A spokesperson for State Senator Hannah Beth-Jackson addresses the crowd.

A spokesperson for State Senator Hannah Beth-Jackson addresses the crowd.

Students, locals and members of nonprofit organizations gathered in front of I.V. Deli Mart Saturday to protest gun violence for the #NotOneMore campaign, a gun control movement started by Richard Martinez, father of Christopher Ross Michaels-Martinez, a victim of the May 23 Isla Vista mass murder.

Around one hundred attendees walked from I.V. Deli Mart to the killer’s apartment complex to the Alpha Phi sorority house and finally back to I.V. Deli Mart. During the march, campaigners listened as the names of those killed in each spot were read, shouting “Not one more!” after each name.

According to Lonnie Phillips with the Brady Campaign to Prevent Gun Violence, the #NotOneMore campaign has amassed a following of nearly 1.5 million people.

Allie Clement, a UCSB alumna and spokeswoman for the Brady Campaign to Prevent Gun Violence, said she was upset when she heard about the mass murder in Isla Vista but has channeled that emotion into trying to ensure such events do not happen again.

“I really feel like this is my other home, and I was completely devastated when I heard that this happened,” Clement said. “Now I’m even more motivated to want to make a difference and to help other young people feel like they can do something.”

According to Clement, the Brady Campaign to Prevent Gun Violence is striving to sign mandated background checks into law.

“Right now, on a federal level, only sales that go through a federally licensed firearms dealer have a background check,” Clement said. “Private sales don’t have background checks, so it’s basically closing loopholes so that felons and the dangerously mentally ill can’t get firearms.”

While gun control activists hope to push through legislation to tighten firearm laws nationwide, Clement also said the goal is not to restrict the Second Amendment but rather to restrict firearm accessibility through stricter background checks for safety purposes.

“No one’s talking about banning guns or taking away anyone’s rights but just making sure that people who really shouldn’t have a gun aren’t able to get one,” Clement said.

Sandy Phillips, a Campaign Manager for the Brady Campaign to Prevent Gun Violence, said she helped to organize the rally in part to show her support for Richard Martinez.

“He’s using his voice, he’s saying what needs to be said, and he’s angry,” Phillips said. “We need to get angry and say, ‘This is not okay. It ends today.’”

Prior to the walk through Isla Vista, Deputy District Director for Senator Hannah-Beth Jackson, James Joyce III, spoke on the behalf of the senator, who was not able to attend.

“Her belief is that we need to focus on effectively treating mental illness, preventing violence, and keeping guns out of the hands of the wrong people so that our communities are safe,” Joyce said.

According to Joyce, this past Tuesday Senator Jackson joined with Assemblymembers Das Williams and Nancy Skinner to co-author a bill to create a “gun-violence restraining order.”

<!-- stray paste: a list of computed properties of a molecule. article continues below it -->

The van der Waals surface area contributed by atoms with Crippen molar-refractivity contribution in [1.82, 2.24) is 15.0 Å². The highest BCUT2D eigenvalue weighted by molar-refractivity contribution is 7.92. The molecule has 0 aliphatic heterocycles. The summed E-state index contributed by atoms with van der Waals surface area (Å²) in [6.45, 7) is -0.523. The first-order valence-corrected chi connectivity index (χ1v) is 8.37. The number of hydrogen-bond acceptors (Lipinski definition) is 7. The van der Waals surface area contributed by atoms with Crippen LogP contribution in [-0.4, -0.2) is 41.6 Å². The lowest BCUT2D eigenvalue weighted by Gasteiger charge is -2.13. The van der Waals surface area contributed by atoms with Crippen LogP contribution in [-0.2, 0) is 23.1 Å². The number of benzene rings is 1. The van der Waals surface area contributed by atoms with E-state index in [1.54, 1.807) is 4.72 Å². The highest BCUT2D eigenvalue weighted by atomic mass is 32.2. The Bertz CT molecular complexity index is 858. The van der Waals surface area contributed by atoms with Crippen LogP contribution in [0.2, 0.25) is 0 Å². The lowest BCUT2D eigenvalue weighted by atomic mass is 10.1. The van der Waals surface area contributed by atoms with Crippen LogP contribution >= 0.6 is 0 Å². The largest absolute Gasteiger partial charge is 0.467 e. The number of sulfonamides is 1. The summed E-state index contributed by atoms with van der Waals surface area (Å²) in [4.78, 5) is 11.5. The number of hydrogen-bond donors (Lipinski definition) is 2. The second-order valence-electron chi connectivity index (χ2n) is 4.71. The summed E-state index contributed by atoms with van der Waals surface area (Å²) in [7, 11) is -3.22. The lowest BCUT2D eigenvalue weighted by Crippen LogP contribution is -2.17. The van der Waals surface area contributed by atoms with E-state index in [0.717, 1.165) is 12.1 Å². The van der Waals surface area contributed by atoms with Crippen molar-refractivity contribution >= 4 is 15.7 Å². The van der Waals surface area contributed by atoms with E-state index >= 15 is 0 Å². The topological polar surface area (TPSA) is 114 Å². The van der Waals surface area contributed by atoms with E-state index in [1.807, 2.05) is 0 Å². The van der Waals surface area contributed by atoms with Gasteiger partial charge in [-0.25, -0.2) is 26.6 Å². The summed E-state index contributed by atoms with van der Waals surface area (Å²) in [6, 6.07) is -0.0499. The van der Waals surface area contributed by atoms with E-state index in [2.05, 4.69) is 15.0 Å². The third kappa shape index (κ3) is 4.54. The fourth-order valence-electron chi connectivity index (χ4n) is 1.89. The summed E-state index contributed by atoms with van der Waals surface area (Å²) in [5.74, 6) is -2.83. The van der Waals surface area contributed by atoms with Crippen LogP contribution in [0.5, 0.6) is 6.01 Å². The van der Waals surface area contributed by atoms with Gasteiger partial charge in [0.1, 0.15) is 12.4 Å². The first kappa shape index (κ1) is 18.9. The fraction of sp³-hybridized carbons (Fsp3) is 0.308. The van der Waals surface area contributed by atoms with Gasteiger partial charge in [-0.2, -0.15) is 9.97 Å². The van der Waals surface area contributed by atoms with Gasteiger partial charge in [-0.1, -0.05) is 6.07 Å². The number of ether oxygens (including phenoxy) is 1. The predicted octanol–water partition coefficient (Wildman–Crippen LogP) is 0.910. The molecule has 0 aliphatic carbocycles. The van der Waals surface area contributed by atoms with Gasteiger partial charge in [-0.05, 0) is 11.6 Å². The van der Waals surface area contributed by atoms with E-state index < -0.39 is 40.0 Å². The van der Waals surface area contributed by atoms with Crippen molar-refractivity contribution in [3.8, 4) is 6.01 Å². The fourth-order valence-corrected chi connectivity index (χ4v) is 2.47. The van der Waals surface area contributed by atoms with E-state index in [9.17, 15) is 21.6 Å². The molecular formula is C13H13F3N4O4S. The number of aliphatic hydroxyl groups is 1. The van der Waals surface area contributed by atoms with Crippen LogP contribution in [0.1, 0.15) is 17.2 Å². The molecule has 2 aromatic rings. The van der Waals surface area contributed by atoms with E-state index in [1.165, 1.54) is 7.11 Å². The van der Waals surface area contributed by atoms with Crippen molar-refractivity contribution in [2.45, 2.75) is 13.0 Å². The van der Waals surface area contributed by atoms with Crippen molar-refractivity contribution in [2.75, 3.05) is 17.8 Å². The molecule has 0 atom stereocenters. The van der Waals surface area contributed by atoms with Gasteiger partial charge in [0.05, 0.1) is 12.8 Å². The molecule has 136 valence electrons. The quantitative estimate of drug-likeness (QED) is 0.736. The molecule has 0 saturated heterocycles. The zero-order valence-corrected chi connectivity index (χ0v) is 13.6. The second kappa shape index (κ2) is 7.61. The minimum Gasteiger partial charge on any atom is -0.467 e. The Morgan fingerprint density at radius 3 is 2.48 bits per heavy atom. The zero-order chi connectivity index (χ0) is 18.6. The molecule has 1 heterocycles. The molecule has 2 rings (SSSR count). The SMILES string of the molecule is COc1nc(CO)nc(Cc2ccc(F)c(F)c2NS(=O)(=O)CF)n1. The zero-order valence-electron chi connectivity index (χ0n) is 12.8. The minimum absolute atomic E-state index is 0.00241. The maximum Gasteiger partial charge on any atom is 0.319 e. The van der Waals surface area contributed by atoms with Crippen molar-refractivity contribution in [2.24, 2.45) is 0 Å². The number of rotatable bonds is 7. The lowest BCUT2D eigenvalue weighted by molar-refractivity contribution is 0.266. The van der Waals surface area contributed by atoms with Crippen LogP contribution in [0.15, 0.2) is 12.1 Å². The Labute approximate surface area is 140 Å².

“[A gun violence restraining order] would establish a way for concerned family members and friends to note by law enforcement if someone is demonstrating violence towards themselves or others,” Joyce said.

Additionally, she joined Senate President pro Tempore Darrell Steinberg on Wednesday “to announce mental health proposals including $12 million directed towards training to help law enforcement better recognize warning signs to the severely mentally ill.”

According to Joyce, one of Senator Jackson’s long-term goals is to de-stigmatize mental illness by addressing it as early as possible. Joyce also said Jackson hopes to redefine the gun debate and has said “time and time again” that the Second Amendment “is not an unfettered right.”

Kerina Yao, a third-year biopsychology major, said she thinks this effort to strengthen gun control laws is an appropriate response to the events of May 23.

“There are counterarguments saying that guns don’t kill people, people kill people,” Yao said. “But obviously guns is an easier way to do it, impersonal.”

Katherine Clark, a third-year communication and sociology double major who knew Katherine Cooper, one of the victims of the shootings, said she felt the rally helped her cope with the “shock and numbness” and grief that “comes in waves.”

“I think it’s really important for the students to support the victims, and for some people, that’s attending rallies like this,” Clark said. “A few years ago, I was supportive of gun rights, but the past few years and especially this has completely changed that.”

Clark said this change occurred after following various news sources and observing similar tragedies. In addition, her experience studying abroad was has caused her to critically view America’s attitude towards guns, she said.

“Just talking to people from all over the world, it’s ridiculous, the problems that we have here, meaning America’s fascination with guns,” Clark said. “That doesn’t exist elsewhere, and just hearing other people’s perspectives too really makes you look at the U.S. with a different lens.”


Photo by Daniel Slovinsky / Daily Nexus

This story is a Daily Nexus online exclusive.